The fact that Exxon, even in an awful 2015, earned more than twice as much as the social media company has in its entire history is small solace. It is the direction of those profits—down 58% in the fourth quarter from a year earlier—that has set the tone.
    The first quarter should be even bleaker. Exxon indicated it is further battening down the hatches, eliminating already reduced net share buybacks. It paid out nearly $13 billion that way in 2013.
    Management minces no words about what it can and can’t control and commodity prices clearly fall into the latter category. In the fourth quarter alone, it earned a whopping $4.6 billion less than a year earlier in its upstream business and similar plunges lie ahead. At these prices, even eliminating buybacks won’t allow it to meet its cash needs without borrowing or touching its sacrosanct dividend.

    But no oil company can thrive, and some can’t survive, at $30-a-barrel crude. What is striking about Exxon is how well it can cope. That relative distinction may make an absolute difference for its shareholders when the environment improves for oil companies. Chevron is reeling from its worst quarterly loss in 13 years, BP from its worst annual loss ever, and Shell from a credit-rating downgrade. Exxon, one of three triple-A-rated U.S. companies in any industry (though it was placed on credit watch with negative implications Tuesday by Standard & Poor’s) doesn’t just have staying power. It also has buying power in what may turn into the sale of the century for hydrocarbon reserves.
    The party hasn’t even started.

  10. #50
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    Citazione Originariamente Scritto da Leite Visualizza Messaggio
    e XOM ha tagliato il buyback (su seeking alpha c'è la trascrizione della conference call):
    Exxon Mobil: When Bad Oil News Isn

    It wasn’t much of a surprise party for Exxon Mobil shareholders—a reminder that not everything is relative.
    Following downbeat results from fellow supermajors BP and Chevron, the granddaddy of them all reported profits on Tuesday that beat analyst expectations for the fourth quarter and full year. Its stock promptly fell by more than 3% as the 10%-plus drop in oil prices so far this week trumped any sense of relief. Shareholders suffered the further ignominy of learning that Exxon, once the most valuable company on the planet, was overtaken by Facebook for fourth place overall on Monday.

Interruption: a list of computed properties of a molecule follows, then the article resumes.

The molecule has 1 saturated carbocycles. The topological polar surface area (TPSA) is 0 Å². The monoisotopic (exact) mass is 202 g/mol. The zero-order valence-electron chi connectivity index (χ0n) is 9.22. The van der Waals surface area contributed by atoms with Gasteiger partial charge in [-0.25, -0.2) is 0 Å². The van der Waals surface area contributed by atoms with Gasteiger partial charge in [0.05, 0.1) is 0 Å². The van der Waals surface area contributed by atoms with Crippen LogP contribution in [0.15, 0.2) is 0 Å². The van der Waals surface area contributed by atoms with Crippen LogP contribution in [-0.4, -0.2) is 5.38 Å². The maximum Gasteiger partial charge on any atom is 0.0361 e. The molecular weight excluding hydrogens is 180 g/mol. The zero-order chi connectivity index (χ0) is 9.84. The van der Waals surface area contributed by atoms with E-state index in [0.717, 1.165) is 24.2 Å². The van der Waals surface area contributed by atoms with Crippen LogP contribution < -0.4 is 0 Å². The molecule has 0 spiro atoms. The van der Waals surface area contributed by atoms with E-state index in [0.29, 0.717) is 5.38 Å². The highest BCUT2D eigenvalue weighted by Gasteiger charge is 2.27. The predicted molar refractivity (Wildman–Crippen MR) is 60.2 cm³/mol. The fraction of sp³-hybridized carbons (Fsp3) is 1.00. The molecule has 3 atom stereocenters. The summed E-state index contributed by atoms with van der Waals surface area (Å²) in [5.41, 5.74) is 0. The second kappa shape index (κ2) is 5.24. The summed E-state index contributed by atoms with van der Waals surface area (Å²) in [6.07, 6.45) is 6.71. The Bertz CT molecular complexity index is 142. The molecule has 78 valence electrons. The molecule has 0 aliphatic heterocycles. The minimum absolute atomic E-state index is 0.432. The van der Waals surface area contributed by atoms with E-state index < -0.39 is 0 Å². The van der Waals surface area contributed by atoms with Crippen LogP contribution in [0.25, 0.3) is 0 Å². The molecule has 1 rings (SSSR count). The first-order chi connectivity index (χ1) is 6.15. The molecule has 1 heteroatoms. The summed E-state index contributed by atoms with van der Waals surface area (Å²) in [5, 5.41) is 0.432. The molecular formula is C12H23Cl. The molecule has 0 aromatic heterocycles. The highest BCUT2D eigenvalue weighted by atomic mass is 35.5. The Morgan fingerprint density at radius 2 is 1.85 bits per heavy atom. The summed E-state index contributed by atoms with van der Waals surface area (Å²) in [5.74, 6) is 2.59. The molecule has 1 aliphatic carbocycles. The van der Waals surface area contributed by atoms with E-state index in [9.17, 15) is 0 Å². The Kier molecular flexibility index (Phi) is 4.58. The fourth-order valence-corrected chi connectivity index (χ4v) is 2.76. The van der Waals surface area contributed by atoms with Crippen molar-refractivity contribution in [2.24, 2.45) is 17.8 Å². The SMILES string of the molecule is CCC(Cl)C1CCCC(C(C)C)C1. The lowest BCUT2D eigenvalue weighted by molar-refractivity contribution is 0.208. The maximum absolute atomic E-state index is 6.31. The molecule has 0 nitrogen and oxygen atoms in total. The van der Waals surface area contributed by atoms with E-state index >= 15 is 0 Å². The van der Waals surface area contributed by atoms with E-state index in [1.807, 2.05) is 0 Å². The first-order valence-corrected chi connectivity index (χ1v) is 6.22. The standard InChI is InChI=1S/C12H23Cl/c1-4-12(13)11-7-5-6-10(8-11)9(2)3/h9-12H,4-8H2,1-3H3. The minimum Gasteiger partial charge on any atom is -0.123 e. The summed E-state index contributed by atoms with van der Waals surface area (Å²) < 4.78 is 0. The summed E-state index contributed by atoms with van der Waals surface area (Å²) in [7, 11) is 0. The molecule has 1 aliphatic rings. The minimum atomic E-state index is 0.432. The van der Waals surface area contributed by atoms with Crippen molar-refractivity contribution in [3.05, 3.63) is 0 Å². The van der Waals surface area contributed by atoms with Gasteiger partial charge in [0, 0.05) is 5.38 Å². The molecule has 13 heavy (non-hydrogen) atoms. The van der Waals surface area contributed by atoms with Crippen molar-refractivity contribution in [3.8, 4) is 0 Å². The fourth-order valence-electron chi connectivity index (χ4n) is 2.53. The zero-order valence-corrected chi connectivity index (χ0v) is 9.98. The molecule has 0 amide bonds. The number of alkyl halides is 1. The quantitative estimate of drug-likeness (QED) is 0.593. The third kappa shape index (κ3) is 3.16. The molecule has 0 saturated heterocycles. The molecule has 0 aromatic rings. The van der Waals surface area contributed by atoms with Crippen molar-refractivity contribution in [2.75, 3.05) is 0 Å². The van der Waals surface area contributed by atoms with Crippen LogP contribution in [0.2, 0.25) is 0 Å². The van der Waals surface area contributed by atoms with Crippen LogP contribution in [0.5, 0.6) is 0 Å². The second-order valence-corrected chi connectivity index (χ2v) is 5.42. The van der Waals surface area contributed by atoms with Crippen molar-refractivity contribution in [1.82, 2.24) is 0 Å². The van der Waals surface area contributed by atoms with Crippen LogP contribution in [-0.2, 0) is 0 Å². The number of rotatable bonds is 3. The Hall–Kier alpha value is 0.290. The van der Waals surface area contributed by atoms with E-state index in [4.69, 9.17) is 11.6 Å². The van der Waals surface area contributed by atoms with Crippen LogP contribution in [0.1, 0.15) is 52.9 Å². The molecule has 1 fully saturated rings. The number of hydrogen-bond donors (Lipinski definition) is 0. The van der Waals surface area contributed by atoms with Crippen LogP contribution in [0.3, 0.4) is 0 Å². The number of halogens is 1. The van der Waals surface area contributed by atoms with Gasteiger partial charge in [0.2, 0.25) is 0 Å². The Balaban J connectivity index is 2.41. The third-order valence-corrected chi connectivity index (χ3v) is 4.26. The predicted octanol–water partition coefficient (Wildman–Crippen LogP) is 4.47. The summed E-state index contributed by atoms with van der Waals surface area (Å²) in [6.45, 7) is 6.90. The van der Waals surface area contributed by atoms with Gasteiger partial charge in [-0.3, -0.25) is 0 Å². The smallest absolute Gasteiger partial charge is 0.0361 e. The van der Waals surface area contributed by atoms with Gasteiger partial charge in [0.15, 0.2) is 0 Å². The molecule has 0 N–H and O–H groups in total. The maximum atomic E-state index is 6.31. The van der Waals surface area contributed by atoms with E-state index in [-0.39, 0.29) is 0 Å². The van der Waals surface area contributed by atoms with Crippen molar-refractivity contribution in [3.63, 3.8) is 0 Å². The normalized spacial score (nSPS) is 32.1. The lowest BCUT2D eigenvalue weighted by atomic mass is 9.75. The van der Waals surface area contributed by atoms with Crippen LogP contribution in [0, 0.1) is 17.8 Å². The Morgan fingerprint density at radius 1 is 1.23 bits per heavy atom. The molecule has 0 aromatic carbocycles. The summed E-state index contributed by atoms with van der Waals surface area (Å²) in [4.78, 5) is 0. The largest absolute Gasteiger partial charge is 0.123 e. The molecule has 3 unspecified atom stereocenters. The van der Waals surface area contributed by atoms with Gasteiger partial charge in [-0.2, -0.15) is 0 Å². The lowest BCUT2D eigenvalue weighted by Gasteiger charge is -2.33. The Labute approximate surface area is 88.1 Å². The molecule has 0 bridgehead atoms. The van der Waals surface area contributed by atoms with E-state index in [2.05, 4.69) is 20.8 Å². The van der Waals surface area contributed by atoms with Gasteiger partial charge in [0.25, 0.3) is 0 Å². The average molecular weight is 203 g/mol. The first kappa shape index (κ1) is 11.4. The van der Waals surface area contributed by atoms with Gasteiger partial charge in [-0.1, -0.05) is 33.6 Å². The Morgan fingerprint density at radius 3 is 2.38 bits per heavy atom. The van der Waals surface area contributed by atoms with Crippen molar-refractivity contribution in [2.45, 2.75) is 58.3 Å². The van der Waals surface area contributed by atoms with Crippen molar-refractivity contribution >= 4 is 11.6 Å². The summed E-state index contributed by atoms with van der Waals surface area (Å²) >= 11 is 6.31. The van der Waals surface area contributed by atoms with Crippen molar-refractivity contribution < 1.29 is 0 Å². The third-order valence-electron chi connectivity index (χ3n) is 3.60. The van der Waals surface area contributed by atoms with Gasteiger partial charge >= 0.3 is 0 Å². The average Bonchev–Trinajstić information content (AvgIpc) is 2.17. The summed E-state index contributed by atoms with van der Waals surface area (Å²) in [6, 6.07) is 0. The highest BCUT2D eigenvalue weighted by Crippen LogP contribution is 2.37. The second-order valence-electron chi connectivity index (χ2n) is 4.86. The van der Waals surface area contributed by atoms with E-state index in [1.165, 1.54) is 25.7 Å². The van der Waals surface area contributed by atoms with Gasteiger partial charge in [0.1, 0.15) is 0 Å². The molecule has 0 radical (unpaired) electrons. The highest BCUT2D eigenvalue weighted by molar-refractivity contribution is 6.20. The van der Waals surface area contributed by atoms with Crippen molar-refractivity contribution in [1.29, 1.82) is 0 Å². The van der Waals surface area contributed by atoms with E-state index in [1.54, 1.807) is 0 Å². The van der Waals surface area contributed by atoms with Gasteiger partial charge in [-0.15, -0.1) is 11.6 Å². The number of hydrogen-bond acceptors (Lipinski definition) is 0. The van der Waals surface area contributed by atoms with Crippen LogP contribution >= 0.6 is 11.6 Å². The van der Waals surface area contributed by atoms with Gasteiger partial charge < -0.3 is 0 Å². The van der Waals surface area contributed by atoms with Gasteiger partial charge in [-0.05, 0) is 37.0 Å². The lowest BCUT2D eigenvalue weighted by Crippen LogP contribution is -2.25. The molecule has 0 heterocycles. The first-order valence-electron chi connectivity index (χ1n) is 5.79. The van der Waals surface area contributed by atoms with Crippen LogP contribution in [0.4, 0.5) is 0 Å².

The fact that Exxon, even in an awful 2015, earned more than twice as much as the social media company has in its entire history is small solace. It is the direction of those profits—down 58% in the fourth quarter from a year earlier—that has set the tone.
    The first quarter should be even bleaker. Exxon indicated it is further battening down the hatches, eliminating already reduced net share buybacks. It paid out nearly $13 billion that way in 2013.
    Management minces no words about what it can and can’t control and commodity prices clearly fall into the latter category. In the fourth quarter alone, it earned a whopping $4.6 billion less than a year earlier in its upstream business and similar plunges lie ahead. At these prices, even eliminating buybacks won’t allow it to meet its cash needs without borrowing or touching its sacrosanct dividend.

    But no oil company can thrive, and some can’t survive, at $30-a-barrel crude. What is striking about Exxon is how well it can cope. That relative distinction may make an absolute difference for its shareholders when the environment improves for oil companies. Chevron is reeling from its worst quarterly loss in 13 years, BP from its worst annual loss ever, and Shell from a credit-rating downgrade. Exxon, one of three triple-A-rated U.S. companies in any industry (though it was placed on credit watch with negative implications Tuesday by Standard & Poor’s) doesn’t just have staying power. It also has buying power in what may turn into the sale of the century for hydrocarbon reserves.
    The party hasn’t even started.
    Ecco questa cosa non la capisco..ok ..ridurre al massimo le uscite visto il momento pessimo,prezzo del petrolio ecc.
    Però è proprio quando il titolo è sui minimi che andrebbe fatto il buy back..